[7] Section 306 in The Indian Succession Act, 1925: Demands and rights of action of or against deceased survive to and against executor or administrator—All demands whatsoever and all rights to prosecute or defend any action or special proceeding existing in favour of or against a person at the time of his decease, survive to and against his executors or administrators; except causes of action for defamation, assault, as defined in the Indian Penal Code, 1860 (45 of 1860) or other personal injuries not causing the death of the party; and except also cases where, after the death of the party, the relief sought could not be enjoyed or granting it would be nugatory.

[8] Rule 1 of Order XXII of the Code of Civil Procedure, 1908: No abatement by party’s death if right to sue survives – The death of a plaintiff or defendant shall not cause the suit to abate if the right to sue survives

[9] Justice K.S. Puttaswamy (Retd.) vs. Union of India & Ors, Supra Note 15

[10] Managing Director, Makkal Tholai Thodarpu Kuzhumam Limited Vs. Mrs.V.Muthulakshmi, 2007 (6) MLJ 1152

[11] Melepurath Sankunni Ezhuthassan Vs. Thekittil Geopalankutty Nair, 1986 (1) SCC 118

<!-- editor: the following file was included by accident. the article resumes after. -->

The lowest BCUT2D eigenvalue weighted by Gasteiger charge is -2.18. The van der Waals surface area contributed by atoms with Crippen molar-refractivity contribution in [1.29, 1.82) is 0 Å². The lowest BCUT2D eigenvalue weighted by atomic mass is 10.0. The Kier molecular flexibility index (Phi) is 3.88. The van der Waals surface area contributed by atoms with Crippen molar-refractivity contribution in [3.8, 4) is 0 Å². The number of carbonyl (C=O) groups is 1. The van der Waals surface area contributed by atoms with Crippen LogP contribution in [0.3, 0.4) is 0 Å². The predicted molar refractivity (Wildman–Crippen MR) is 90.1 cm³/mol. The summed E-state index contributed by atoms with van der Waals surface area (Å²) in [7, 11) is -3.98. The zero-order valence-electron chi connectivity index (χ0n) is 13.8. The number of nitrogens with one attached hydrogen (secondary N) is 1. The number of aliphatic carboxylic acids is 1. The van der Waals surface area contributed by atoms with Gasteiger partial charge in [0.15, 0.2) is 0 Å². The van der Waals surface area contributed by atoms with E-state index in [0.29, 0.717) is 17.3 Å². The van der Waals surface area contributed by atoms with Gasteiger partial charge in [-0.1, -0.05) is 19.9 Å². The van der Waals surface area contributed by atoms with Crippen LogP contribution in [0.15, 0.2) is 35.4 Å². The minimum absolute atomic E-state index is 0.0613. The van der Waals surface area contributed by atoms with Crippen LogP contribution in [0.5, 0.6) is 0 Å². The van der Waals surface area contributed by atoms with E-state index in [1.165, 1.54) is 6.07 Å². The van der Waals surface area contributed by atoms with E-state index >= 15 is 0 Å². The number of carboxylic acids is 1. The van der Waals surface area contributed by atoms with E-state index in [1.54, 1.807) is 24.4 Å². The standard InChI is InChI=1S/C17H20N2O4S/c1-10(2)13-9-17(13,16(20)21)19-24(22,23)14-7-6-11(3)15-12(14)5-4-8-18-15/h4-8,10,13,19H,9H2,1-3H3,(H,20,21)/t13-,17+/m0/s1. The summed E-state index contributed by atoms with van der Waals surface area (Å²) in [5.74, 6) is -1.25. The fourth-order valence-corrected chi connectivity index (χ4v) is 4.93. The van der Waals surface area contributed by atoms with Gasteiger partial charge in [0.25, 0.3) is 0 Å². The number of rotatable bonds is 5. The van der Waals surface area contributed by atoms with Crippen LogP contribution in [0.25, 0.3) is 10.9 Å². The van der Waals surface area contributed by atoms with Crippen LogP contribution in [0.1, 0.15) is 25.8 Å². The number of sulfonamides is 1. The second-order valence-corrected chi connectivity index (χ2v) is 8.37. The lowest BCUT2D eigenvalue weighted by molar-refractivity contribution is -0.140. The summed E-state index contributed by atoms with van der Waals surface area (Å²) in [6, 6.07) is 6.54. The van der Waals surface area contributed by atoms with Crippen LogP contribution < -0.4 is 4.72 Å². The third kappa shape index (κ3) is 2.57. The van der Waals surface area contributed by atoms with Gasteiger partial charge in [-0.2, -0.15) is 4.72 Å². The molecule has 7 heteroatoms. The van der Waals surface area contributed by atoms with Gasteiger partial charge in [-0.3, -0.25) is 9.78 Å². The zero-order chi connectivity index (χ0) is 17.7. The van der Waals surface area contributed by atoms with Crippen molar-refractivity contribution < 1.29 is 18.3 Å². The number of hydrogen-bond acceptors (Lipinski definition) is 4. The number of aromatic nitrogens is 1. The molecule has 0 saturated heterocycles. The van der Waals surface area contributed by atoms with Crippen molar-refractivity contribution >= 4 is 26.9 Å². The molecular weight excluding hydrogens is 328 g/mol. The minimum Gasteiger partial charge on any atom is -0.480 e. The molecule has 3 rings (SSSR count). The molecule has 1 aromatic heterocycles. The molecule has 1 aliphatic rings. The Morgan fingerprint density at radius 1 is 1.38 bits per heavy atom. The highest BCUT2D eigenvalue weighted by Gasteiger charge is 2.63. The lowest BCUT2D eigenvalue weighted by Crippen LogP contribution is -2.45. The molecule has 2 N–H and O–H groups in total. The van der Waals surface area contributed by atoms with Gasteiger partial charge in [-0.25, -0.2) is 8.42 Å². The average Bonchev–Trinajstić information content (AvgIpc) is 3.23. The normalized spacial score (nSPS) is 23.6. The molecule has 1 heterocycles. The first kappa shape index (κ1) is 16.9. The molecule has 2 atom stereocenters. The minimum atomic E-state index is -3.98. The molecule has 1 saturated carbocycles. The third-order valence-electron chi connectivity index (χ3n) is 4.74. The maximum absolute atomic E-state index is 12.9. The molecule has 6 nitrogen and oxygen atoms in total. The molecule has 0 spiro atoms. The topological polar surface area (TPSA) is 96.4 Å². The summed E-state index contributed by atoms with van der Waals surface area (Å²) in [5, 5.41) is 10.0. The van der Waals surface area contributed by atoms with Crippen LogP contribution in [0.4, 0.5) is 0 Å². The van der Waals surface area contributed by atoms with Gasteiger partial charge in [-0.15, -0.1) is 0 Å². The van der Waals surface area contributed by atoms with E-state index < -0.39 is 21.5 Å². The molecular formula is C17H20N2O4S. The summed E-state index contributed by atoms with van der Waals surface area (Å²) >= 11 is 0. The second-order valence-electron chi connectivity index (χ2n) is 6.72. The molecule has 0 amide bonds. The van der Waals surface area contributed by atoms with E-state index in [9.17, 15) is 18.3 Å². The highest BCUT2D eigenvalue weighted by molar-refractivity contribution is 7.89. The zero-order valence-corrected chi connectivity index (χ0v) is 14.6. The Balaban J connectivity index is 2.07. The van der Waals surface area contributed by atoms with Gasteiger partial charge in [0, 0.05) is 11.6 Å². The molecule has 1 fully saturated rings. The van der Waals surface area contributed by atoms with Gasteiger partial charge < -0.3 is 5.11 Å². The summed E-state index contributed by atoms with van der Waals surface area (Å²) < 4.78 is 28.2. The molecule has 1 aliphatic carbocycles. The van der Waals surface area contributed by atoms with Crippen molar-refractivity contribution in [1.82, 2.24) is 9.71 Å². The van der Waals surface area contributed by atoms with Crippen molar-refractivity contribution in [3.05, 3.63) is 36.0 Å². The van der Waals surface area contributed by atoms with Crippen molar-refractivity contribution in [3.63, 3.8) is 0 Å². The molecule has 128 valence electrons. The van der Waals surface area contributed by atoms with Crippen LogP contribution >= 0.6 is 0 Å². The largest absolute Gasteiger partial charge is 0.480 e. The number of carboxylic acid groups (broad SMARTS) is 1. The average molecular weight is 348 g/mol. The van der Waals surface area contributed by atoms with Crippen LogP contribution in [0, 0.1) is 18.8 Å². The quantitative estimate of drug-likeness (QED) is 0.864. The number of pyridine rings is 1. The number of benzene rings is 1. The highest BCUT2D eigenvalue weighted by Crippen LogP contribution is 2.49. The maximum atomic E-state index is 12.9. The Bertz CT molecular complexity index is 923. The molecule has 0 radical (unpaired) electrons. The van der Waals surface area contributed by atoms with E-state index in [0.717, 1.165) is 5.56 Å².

[12] Section 306 in The Indian Succession Act, 1925: Supra Note 6.

[13] Rule 1 of Order XXII of the Code of Civil Procedure, 1908: Supra Note 7.

[14] S. Rangarajan vs. Jagjivan Ram, 1989 (2) SCC 574

[15] Babuji Shah vs. Bhansali Productions & ors., C.C. No. 6900483/ SS/ 2021.

[16] Section 500 in The Indian Penal Code: Punishment for defamation—Whoever defames another shall be punished with simple imprisonment for a term which may extend to two years, or with fine, or with both.

[17] Section 501 in The Indian Penal Code: Printing or engraving matter known to be defamatory—Whoev­er prints or engraves any matter, knowing or having good reason to believe that such matter is defamatory of any person, shall be punished with simple imprisonment for a term which may extend to two years, or with fine, or with both.

[18] Section 502 in The Indian Penal Code: Sale of printed or engraved substance containing defamatory matter—Whoever sells or offers for sale any printed or engraved substance containing defamatory matter, knowing that it contains such matter, shall be punished with simple imprisonment for a term which may extend to two years, or with fine, or with both.